Ciders made like wines represent a real commercial opportunity in both local and global markets, as consumption moves to ‘less but better’. However, they also require a legislative and tax framework in order to thrive and grow.

Following the Chancellor’s announcement that all alcohol duty rises are frozen, Alistair Morrell, CEO of the Cider Is Wine trade alliance, commented:
“Whilst the decision to refrain from increasing alcohol duties is to be celebrated, it maintains the status quo in terms of an unequal system, and a missed opportunity to assert its global leadership.

The British cider industry is the largest in the world with a profound heritage in terms of its apples and with the largest stocks of growing cider apple varieties from its own orchards, and yet we don’t have an industry and tax structure which provides the incentive and necessary corporate frameworks to encourage our innate entrepreneurial flare.”

Whilst ciders exclusively fermented from apples and pears, without using concentrates, are made just like wine, there is no EU, nor indeed any global, standard for ciders, so different countries legislate different thresholds for the percentage of apple juice, or juice concentrate, for cider production: these range from 0% (Australia), 15% (Sweden) 35% (U.K.), 50% (U.S.A.), France, Italy & Spain (100%).

EU law states that wine must be made exclusively from grapes without any concentrates. Ciders made in the same way reflect the varietals used, where they are from (what the French call ‘terroir’) and the skill of the cidermaker.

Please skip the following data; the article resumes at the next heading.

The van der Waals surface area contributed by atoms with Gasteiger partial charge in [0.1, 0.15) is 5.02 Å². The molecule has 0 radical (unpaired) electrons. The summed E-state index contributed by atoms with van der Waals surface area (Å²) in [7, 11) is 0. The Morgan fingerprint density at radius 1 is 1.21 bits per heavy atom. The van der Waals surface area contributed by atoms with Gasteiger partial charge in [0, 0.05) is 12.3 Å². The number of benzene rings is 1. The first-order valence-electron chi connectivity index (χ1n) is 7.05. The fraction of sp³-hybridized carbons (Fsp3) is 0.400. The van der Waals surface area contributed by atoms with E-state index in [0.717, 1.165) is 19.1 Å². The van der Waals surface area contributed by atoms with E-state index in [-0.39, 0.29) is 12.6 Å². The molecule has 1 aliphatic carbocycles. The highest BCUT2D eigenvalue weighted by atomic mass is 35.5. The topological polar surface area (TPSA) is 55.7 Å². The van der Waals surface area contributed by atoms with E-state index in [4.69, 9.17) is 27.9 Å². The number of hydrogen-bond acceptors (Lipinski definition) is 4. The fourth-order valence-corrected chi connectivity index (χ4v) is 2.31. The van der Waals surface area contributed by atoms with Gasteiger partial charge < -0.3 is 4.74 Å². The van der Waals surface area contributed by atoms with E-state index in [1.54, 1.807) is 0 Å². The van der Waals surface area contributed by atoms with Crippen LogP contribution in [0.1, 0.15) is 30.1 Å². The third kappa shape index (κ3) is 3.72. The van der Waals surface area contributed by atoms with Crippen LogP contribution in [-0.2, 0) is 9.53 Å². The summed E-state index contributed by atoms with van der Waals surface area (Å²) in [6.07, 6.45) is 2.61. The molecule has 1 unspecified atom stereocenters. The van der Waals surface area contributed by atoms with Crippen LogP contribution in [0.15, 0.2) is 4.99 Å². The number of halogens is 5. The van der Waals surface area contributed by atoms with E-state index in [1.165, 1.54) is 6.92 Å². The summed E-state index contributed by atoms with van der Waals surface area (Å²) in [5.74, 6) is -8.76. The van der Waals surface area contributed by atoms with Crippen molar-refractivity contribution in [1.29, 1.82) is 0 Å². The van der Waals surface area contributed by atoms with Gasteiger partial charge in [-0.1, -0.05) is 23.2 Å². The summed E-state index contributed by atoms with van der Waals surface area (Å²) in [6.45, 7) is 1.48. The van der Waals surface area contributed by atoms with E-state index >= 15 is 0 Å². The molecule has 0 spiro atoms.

The current UK duty legislation provides a tax break for cideries producing under 7,000 litres, yet this creates a huge hurdle for new, innovative cideries to expand on a contemporary commercial basis, which is based on consumers drinking less but better.

Cider Is Wine is an advocate of the UK industry asserting itself as a global leader across three measures – production, heritage / history, and value.

In times when consumers want to drink less but better, Cider Is Wine’s support of 100% apple and pear, not from concentrate ciders represents a huge global opportunity that’s worth an estimated £250 million (sources: Mintel / Westons / IWSR), within which the UK market is worth some £110million, ex duty and taxes.

It’s a home-grown industry with global sales potential and huge entrepreneurial opportunity, involving business skills from engineering, production and processing, to finance, sales, export and cutting-edge marketing. It deserves to be encouraged and further developed in the coming post-Brexit, post Covid-19 virus period by creating an environment of entrepreneurship in which these ciders can truly represent the best of Britain as well as the best in category around the world.

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